What are the greatest struggles in Eastern South Asia?
What does Islam look like in Eastern South Asia?
What is God doing in Eastern South Asia?
The Muslims living in Eastern South Asia, which surrounds the Bay of Bengal, number about 150 million in Bangladesh and another 150 million in Eastern India, Myanmar (Burma) (4.3% Muslim), and the Maldives (98.4% Muslim) combined.
Bangladesh has one of the densest populations in the world, and the Indian states of West Bengal (27% Muslim) and Bihar (17% Muslim) are the most densely populated states in India. Bengali-speaking peoples are the largest ethnic group in Eastern South Asia, and the majority of the 275 million are Muslim. The minority Muslim population of Myanmar, the Rohingya, are Bengalis who migrated to Myanmar from India during the British Raj from 1858-1947.
Millions in the region live in poverty. Much of the terrain is river flood plains nestled up against the Himalayas. Though most of the region is very flat and close to sea level, some parts are hilly and mountainous. Rich soil and plenty of rainfall makes the region a breadbasket. Many live as farmers, shopkeepers, garment makers, and traders.
The biggest struggles across the region are economic, as countries struggle to keep pace with rapid population growth. In Bangladesh, where 87% are Muslims, the extreme crowding in heavily populated agricultural regions has led to a massive rural exodus as people flock to the cities in search of work and survival. Childhood malnutrition is considered the worst of any country in the world.
In India, the rise in Hindu nationalism has put pressure on the Muslim minority. There are regular flare ups of Hindu mob violence against Muslims. Though there are millions of Indian Muslims, many feel increasingly marginalized and are falling behind economically.
The Muslims in Myanmar (Burma) face unrelenting pressure from the Buddhist majority, with more than a million living in refugee camps in Eastern Bangladesh. In the Maldives, thriving tourism has benefitted thousands, yet poverty is still an issue.
The vast majority of Muslims in the region are Sunnis, but a large percentage of them express devotion to saints and Sufi leaders. There are countless Sufi brotherhoods. In Bangladesh, the primary Muslim sects are Sunni, with a total of 5.3% being non-Sunni Muslims, mostly Shia and Ahmadiyya. In India, Shia Muslims are 25-30% of the Muslim population.
One remarkable expression of Muslim devotion in Bangladesh is the annual Bishwa Ijtema (Global Congregation) that brings 5 million devotees together for three days to pray and listen to Muslim preachers. This massive gathering on the outskirts of Dhaka draws Muslims from across Bangladesh and 150 other countries. It is the one of the largest annual gatherings of Muslims in the world, second only to the Hajj (pilgrimage) in Saudi Arabia.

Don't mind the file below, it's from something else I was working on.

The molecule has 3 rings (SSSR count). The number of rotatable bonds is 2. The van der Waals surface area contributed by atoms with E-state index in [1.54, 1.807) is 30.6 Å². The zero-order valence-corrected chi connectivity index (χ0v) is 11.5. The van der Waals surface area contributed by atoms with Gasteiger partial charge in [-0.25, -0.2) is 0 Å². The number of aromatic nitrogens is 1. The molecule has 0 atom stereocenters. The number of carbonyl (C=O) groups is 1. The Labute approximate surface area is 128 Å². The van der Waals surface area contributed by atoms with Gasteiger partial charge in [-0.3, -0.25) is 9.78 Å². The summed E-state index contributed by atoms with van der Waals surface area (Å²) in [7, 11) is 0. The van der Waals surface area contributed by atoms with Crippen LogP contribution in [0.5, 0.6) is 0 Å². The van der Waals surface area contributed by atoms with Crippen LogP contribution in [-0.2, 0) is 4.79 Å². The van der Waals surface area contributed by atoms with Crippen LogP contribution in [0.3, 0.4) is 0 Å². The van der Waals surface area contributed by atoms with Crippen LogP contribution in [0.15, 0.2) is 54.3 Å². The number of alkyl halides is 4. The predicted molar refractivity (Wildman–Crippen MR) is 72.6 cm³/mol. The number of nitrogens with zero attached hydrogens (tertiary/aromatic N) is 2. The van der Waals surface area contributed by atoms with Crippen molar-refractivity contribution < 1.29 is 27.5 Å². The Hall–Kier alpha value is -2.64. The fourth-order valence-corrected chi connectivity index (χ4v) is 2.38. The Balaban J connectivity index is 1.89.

In both India and Bangladesh, Muslims typically live harmoniously with Hindus. There is a high level of inter-religious socializing among the elite, and Hindu-Muslim marriages are common. However, in both countries, there is growing alarm at the increasingly successful efforts of Wahhabi Islamists promoting political, factional, and violent Islamism (imported from Saudi Arabia), that is similar to the influential home-grown Deobandi Islamism of 20% of India’s Muslims.
God is raising up a number of indigenous missions in India that are ministering among Muslims. Because of the strong pro-Hindu national government in India, there is very little social cost for Muslims who choose to follow Christ. Government officials in India do not usually persecute converts from Muslim backgrounds.
Muslims are coming to Christ across northeast India in a variety of church-planting ministries. House churches are multiplying among Muslims in West Bengal, Bihar, and Uttar Pradesh as well as the states surrounding Bangladesh in the northeast.
In Bangladesh, though the response to the Gospel in Dhaka appears quite limited, there are some large movements to Christ outside of the capital. Ever since a translation of the Bible into the Muslim-dialect Bengali was completed in 2000, there has been growing response to the Gospel. Some of these movements are remaining largely within their Muslim communities, whereas the believers in other movements more openly identify as Christians.